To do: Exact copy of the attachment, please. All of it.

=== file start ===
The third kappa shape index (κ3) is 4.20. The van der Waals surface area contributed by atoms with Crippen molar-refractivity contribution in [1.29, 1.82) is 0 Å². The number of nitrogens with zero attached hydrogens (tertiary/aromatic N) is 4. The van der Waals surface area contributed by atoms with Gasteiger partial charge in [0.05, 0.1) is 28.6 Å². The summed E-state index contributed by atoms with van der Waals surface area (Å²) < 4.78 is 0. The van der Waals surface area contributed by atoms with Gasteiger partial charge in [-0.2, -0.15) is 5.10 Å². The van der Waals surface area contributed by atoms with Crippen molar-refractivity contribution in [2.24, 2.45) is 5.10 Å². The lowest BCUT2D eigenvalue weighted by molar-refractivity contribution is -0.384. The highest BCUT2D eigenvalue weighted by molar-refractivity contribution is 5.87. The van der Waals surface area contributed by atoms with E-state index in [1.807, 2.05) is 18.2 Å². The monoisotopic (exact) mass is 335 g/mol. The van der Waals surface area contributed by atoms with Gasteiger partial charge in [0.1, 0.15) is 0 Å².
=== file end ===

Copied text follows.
The third kappa shape index (κ3) is 4.20. The van der Waals surface area contributed by atoms with Crippen molar-refractivity contribution in [1.29, 1.82) is 0 Å². The number of nitrogens with zero attached hydrogens (tertiary/aromatic N) is 4. The van der Waals surface area contributed by atoms with Gasteiger partial charge in [0.05, 0.1) is 28.6 Å². The summed E-state index contributed by atoms with van der Waals surface area (Å²) < 4.78 is 0. The van der Waals surface area contributed by atoms with Gasteiger partial charge in [-0.2, -0.15) is 5.10 Å². The van der Waals surface area contributed by atoms with Crippen molar-refractivity contribution in [2.24, 2.45) is 5.10 Å². The lowest BCUT2D eigenvalue weighted by molar-refractivity contribution is -0.384. The highest BCUT2D eigenvalue weighted by molar-refractivity contribution is 5.87. The van der Waals surface area contributed by atoms with E-state index in [1.807, 2.05) is 18.2 Å². The monoisotopic (exact) mass is 335 g/mol. The van der Waals surface area contributed by atoms with Gasteiger partial charge in [0.1, 0.15) is 0 Å².